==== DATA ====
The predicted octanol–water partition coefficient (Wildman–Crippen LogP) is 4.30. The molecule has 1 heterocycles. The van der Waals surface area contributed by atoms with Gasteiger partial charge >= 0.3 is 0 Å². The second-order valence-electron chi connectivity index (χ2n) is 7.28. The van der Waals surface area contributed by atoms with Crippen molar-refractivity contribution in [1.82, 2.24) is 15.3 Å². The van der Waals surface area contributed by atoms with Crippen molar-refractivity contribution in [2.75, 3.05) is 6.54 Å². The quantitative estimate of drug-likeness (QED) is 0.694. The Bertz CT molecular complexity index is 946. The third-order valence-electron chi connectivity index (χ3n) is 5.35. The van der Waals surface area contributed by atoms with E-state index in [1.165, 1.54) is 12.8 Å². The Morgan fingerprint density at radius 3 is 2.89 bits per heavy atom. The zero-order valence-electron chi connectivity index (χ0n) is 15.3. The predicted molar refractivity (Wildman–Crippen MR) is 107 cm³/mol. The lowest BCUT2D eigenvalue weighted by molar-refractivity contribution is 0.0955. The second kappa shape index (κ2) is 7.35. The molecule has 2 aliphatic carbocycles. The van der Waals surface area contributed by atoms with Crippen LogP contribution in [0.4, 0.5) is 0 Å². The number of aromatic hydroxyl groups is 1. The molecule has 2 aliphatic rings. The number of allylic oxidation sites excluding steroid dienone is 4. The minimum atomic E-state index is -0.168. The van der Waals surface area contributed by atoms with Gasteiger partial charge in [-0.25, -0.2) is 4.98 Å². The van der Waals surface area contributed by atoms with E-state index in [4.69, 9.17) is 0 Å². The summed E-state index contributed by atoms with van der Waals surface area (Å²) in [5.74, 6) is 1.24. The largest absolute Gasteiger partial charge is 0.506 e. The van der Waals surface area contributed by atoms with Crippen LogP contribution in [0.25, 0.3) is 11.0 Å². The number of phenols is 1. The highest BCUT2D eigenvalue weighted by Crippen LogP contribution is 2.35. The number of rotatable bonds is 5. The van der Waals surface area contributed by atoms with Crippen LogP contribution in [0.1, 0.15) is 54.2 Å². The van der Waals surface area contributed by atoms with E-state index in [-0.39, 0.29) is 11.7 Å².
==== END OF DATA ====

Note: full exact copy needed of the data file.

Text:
The predicted octanol–water partition coefficient (Wildman–Crippen LogP) is 4.30. The molecule has 1 heterocycles. The van der Waals surface area contributed by atoms with Gasteiger partial charge >= 0.3 is 0 Å². The second-order valence-electron chi connectivity index (χ2n) is 7.28. The van der Waals surface area contributed by atoms with Crippen molar-refractivity contribution in [1.82, 2.24) is 15.3 Å². The van der Waals surface area contributed by atoms with Crippen molar-refractivity contribution in [2.75, 3.05) is 6.54 Å². The quantitative estimate of drug-likeness (QED) is 0.694. The Bertz CT molecular complexity index is 946. The third-order valence-electron chi connectivity index (χ3n) is 5.35. The van der Waals surface area contributed by atoms with E-state index in [1.165, 1.54) is 12.8 Å². The Morgan fingerprint density at radius 3 is 2.89 bits per heavy atom. The zero-order valence-electron chi connectivity index (χ0n) is 15.3. The predicted molar refractivity (Wildman–Crippen MR) is 107 cm³/mol. The lowest BCUT2D eigenvalue weighted by molar-refractivity contribution is 0.0955. The second kappa shape index (κ2) is 7.35. The molecule has 2 aliphatic carbocycles. The van der Waals surface area contributed by atoms with Crippen LogP contribution in [0.4, 0.5) is 0 Å². The number of aromatic hydroxyl groups is 1. The molecule has 2 aliphatic rings. The number of allylic oxidation sites excluding steroid dienone is 4. The minimum atomic E-state index is -0.168. The van der Waals surface area contributed by atoms with Gasteiger partial charge in [-0.25, -0.2) is 4.98 Å². The van der Waals surface area contributed by atoms with E-state index in [4.69, 9.17) is 0 Å². The summed E-state index contributed by atoms with van der Waals surface area (Å²) in [5.74, 6) is 1.24. The largest absolute Gasteiger partial charge is 0.506 e. The van der Waals surface area contributed by atoms with Crippen LogP contribution in [0.25, 0.3) is 11.0 Å². The number of phenols is 1. The highest BCUT2D eigenvalue weighted by Crippen LogP contribution is 2.35. The number of rotatable bonds is 5. The van der Waals surface area contributed by atoms with Crippen LogP contribution in [0.1, 0.15) is 54.2 Å². The van der Waals surface area contributed by atoms with E-state index in [-0.39, 0.29) is 11.7 Å².